The Stillwater City Council’s discussion Tuesday night was a dud.
With a very limited discussion, the Council unanimously decided to suspend the contracts for and the until a criminal investigation is complete.
The vote leaves the future of Stillwater’s two largest summer festivals and the in question.
It also lets the city off the hook for a $40,000 fireworks payment that was due to be made to the Lumberjack Days Festival Association by the end of the year.
Stillwater City Attorney Dave Magnuson discouraged any further discussion about the future of the events until the .
“Without all the information it is kind of like sailing in unchartered waters,” Magnuson said. “And if you do that, you run the chance of running aground.”
Police have forwarded part of their investigation to the Washington County Attorney for review. No charges have been filed.
The future of the events will be discussed in an open forum once the investigation is complete, Magnuson said.
In addition to the pending criminal investigation, city records show that St. Croix Events currently owes the city of Stillwater $7,542 for public safety services provided during the Stillwater Marathon in 2010 and 2011.
The production company also owes the city another $20,000 for police and fire services for last year’s Lumberjack Days Festival, which is due on Dec. 31; and 35 percent of all gate receipts from last year's event.
“There is a number of questions surrounding the finances of the festival and this is just a way of standing down until the county attorney has time to go through his process,” Stillwater Mayor Ken Harycki said after the meeting. “This allows us to back away a little bit and let the legal process play its course.”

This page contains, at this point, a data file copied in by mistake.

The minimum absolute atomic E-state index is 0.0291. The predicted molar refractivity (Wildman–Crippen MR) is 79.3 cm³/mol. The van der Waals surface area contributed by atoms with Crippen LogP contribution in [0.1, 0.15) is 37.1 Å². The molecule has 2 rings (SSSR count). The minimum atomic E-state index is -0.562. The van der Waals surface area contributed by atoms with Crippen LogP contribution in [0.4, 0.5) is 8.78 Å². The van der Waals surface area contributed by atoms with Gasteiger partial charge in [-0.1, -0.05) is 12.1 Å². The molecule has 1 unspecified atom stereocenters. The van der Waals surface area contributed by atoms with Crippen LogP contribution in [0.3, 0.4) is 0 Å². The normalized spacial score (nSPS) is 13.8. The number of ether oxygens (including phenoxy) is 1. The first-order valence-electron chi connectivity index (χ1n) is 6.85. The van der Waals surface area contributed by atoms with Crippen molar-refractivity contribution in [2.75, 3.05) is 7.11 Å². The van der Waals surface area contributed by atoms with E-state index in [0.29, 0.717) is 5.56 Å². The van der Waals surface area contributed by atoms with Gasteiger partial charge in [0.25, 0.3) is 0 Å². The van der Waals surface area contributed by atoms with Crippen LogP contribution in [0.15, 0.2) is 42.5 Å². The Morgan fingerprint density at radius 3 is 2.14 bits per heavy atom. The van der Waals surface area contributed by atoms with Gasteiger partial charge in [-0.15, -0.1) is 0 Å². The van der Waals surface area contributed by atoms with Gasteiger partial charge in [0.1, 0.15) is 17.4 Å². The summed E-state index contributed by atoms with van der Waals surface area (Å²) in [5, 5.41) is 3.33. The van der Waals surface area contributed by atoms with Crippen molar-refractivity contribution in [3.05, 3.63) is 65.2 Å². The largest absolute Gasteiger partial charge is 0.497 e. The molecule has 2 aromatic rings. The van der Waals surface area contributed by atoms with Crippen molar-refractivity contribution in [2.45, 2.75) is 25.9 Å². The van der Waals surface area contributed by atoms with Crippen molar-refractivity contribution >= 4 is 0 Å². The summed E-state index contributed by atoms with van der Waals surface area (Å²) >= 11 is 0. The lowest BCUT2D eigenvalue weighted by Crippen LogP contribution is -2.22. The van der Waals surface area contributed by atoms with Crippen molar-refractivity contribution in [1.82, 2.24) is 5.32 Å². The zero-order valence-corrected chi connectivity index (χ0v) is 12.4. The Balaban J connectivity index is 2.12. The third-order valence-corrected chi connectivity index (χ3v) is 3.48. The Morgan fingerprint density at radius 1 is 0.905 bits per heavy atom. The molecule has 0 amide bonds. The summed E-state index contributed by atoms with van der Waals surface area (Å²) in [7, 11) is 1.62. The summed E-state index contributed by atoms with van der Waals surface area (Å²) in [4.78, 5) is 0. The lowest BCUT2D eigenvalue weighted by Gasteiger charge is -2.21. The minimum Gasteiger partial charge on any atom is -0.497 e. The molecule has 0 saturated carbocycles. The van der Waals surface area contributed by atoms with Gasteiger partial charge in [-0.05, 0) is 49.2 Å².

Several residents who showed up for the “fireworks” Tuesday night expressed disappointment that there wasn’t more discussion about the festival.
One resident, Brent Johnson, told the Pioneer Press he “thinks the city is getting played.”
Jeff Johnson, who lives in the South Hill neighborhood, said Lumberjack Days has simply gotten out of hand.
“It’s not for the local community anymore,” Johnson said. “It’s about bigger bands, bigger advertisements to people throughout the greater Twin Cities—and all of it has been for financial gain without regard for the community.
“Civic organizations have come down to help Eckberg out for a donation, and he hasn’t made good on it,” Johnson continued. “Historically, he’s well known for those kind of shenanigans. His track record is long. How does the city of Stillwater not check into it a little bit more, take a prepayment or an escrow up front? They have a contract that doesn’t even have any payment due dates in it. It’s ridiculous.”
As a taxpayer in an economic time of budget cuts, Johnson said, the city is throwing money at something many of residents don’t want in the first place.
“It’s kind of a double-poke,” he said. “We’re cutting back on parks and the library to save a few thousand dollars and then we have $40,000 going out the window on the other side.”